Social unity and harmony, as Schwartz explains, requires agreement on a general note. To tolerate something is "to allow what is not actually approved", according its dictionary definition. However, there is a strongly negative connotation to the term when it is directed in this manner. Schwartz explains that because of this connotation, while we as individuals are allowing a thought or viewpoint the capability of being viable, “we are being judgmental - we are being disapproving.” (Schwartz, 1996) In that case, then, would it be plausible to argue that while one may be tolerable of other religious beliefs, hobbies, or lifestyles, they are all inferior in comparison to one’s own religious beliefs, hobbies or lifestyles? Schwartz argues that this is not the case, but rather that tolerance is simply another form of acceptance, and in some cases,
In this case, the instrumental good is pain, although it is rather absurd to call it as such. Epicurean philosophy considers pain worse for us than pleasure is good for us, even in equal amounts. Several hedonistic utilitarians follow this viewpoint and thus concluded that reducing pain should be seen as more important than increasing pleasure”. The physical pain inflicted by self-harmers on themselves drowns out the distress they mentally and emotionally feel and although it may seem to people who don’t engage in the act that the pain adds up so they feel worse inside, the total pain is diminished by the pleasure they acquire through
In the modern day we would say that a number of different qualities contribute to beauty, such as, shape, colour or form that please the aesthetic senses. However these things that most would attribute to ‘beauty’ are subjective and can be dependent on state of mind. Therefore, in my opinion, beauty cannot be restricted to any of these properties. Socrates develops his thought process and tries to get Hippias’ own process to reach a new level and delve further into the subject. He is not asking: “What things are beautiful” but rather what beauty is itself.
Utilitarianism only considers one normative factor, the maximization of overall happiness, consequently, it often conflicts with our common-sense morality and permits immoral actions as well as great individual deviation from social norms. For instance, utilitarianism permits immoral practices such as sadism by implying that sadistic acts are the right acts to perform if the sadist derives more pleasure from this practice than their victims derive pain. This is because they would be maximizing the overall amount of happiness/well-being. This belief conflicts with the existing moral intuitions of many who believe that the torturing of innocent people for pleasure is by no means acceptable, let alone the right action to perform. An example that demonstrates instances where utilitarianism can give us the morally wrong answer as to which act we ought to perform, involves a surgeon who is faced with the decision of killing one healthy patient, harvesting their organs and transplanting them into five patients who are dying in order to save their lives or doing nothing and allowing the five sick patients to die.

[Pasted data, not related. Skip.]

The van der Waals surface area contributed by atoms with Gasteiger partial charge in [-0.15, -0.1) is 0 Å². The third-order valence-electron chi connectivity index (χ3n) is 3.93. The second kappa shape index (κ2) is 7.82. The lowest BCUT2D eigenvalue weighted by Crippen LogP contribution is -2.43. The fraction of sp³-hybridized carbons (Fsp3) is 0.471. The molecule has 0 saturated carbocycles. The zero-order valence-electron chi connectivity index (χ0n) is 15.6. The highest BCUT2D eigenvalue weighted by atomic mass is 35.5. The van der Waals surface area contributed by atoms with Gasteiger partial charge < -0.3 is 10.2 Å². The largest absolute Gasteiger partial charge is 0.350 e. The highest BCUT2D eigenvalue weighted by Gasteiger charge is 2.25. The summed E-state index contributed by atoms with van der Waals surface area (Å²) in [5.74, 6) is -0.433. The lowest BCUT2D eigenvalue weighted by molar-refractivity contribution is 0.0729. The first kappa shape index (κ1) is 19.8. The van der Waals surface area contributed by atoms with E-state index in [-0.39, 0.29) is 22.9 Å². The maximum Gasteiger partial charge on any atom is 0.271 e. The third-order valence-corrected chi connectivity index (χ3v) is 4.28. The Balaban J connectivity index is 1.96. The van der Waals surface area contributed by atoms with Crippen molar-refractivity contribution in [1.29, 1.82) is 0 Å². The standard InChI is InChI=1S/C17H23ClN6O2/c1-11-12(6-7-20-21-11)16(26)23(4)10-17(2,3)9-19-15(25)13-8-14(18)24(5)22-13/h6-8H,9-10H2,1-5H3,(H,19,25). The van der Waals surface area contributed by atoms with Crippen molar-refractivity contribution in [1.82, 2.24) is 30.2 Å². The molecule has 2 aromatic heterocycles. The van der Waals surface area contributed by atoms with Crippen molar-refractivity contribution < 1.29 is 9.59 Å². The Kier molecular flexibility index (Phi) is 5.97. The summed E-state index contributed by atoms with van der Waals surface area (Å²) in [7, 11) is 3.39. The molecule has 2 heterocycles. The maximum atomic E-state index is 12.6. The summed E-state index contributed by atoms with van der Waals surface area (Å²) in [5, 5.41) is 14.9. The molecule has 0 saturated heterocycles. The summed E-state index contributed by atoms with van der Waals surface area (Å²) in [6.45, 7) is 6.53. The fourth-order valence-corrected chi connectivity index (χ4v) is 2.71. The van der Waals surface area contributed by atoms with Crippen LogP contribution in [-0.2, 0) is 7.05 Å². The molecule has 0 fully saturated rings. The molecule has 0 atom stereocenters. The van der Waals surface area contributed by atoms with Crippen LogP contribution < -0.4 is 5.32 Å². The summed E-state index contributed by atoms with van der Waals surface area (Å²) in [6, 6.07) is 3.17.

Happiness was just not felt by the doer but also by everyone affected by the action and vice versa for the wrong action. Bentham "An action is right from an ethical point of view if and only if the sum total of utilities produced by that act is greater than the sum total of utilities produced by any other act the agent could have performed in its place." However, whereby other ethical theories make the rightness or wrongness of an act dependent upon the motive of the agent, with the Utilitarian theory bad actions or motives can produce right outcomes as sometimes the best consequences are produced from actions. It is best then that for every action that we take, consider choosing the actions that produces the greatest net benefits or the lowest net costs. With this theory, moral conduct is rated and regarded very highly as the measure of consequences of alternative acts comes into